In all, the report found the British public — and people in general — did what they were told by the government, “have a powerful tendency to conform”, can be “nudged” into making government-approved decisions, and, where all else fails, tend to accept the new status quo when changes are forced, even if they were unwanted by the public in the first place.
The review of the effectiveness of government moving to control and change public behaviour during the coronavirus pandemic came in a report produced for the Department for Business, Energy, and Industrial Strategy (BEIS) by the Behavioural Insights Team (BIT). Best known as the ‘nudge’ unit, the BIT was established in the Cabinet Office during the David Cameron era and was tasked with fine-tuning government policy to make public acceptance and uptake of initiatives as high as possible.
The BIT emphasises behavioural economics and moving away from old-school government lecturing of the public on what decisions to make, towards fundamentally changing the options available to the public to choose from in the first place. This, it claims, is much more effective, contrasting a failed 30 years of the government telling people to exercise more and eat less with the recent sugar tax — highly approved of by BIT — which saw the consumption of sugary drinks plummet in months.
After the document was deleted from the British government website, a state spokesman played down the importance of the paper, emphasising that it was “an academic research paper, not government policy”. While BIT was founded as a government body, it was partially privatised in 2014 and now presents itself as an ordinary company, although it is in fact part-owned by the British state and still does the majority of its work for the British government.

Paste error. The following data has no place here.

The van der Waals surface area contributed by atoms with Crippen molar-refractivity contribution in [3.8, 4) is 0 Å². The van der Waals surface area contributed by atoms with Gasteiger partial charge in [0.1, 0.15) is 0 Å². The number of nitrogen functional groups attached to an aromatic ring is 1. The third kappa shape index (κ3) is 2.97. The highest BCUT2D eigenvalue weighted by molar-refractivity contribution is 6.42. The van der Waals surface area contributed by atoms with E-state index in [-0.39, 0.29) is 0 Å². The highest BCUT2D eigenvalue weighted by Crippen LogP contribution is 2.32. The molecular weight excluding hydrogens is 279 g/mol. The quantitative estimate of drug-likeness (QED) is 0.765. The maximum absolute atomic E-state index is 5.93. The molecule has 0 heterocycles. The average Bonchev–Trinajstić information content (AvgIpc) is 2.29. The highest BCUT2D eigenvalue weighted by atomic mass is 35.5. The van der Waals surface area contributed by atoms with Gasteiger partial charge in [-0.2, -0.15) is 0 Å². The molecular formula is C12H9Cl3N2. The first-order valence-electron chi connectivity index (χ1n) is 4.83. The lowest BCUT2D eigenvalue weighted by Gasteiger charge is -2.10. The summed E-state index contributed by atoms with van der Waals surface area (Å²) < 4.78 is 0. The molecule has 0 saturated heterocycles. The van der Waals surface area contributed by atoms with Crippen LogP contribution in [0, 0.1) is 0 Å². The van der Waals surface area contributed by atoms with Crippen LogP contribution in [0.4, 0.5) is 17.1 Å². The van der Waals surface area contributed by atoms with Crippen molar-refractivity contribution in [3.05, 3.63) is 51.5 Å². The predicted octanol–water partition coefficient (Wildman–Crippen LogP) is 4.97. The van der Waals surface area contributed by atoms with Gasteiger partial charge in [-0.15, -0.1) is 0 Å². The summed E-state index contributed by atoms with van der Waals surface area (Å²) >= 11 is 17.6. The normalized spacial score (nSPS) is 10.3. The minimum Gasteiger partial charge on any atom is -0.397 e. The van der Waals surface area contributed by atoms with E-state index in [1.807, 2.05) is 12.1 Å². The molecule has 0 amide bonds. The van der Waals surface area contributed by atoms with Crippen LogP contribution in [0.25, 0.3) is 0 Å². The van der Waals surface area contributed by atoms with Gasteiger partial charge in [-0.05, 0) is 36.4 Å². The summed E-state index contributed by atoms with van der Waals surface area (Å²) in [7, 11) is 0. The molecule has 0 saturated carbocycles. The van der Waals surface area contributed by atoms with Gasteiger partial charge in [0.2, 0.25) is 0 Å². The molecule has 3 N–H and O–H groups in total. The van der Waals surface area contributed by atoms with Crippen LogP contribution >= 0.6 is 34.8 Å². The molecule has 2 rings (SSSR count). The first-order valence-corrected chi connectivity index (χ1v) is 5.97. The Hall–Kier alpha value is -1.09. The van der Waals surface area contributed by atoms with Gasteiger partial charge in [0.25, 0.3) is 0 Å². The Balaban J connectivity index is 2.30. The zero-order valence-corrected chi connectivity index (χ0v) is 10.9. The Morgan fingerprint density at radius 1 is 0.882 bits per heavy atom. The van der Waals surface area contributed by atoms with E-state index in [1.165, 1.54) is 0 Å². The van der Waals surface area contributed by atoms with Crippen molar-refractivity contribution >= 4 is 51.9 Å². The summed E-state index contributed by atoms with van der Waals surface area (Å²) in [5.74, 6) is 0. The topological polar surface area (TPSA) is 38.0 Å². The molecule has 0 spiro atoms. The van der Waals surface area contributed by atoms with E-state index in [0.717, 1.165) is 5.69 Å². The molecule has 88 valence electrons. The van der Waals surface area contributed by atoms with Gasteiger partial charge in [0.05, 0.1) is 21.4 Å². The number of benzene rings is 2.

Aside from the subtle work of BIT, a more heavy-handed impact of government decision-directing has been felt over the course of the pandemic. At the start of the pandemic research found that most Britons were not worried about coronavirus, something which troubled the government’s advisors. This was reflected in a report by the government’s Scientific Pandemic Insights Group on Behaviours team, which found in its research on how to increase adherence to instructions that:
[A] substantial number of people still do not feel sufficiently personally threatened [by Covid-19]… The perceived level of personal threat needs to be increased among those who are complacent, using hard-hitting emotional messaging. To be effective this must also empower people by making clear the actions they can take to reduce the threat.
Some of these efforts were less subtle than others. One pro-lockdown campaign was even attacked as “emotionally manipulative propaganda” over its guilt-inducing and emotional messaging.
The efforts appear to have paid off, though, if months of recent polling showing the British public’s reported levels of fear are anything to go by. In contrast to feelings last year, Britons are now afraid to be inside with people not wearing masks, afraid of touching handrails on public transport — leading to a rise in injurious falls on escalators and staircases — and afraid of lockdown ending.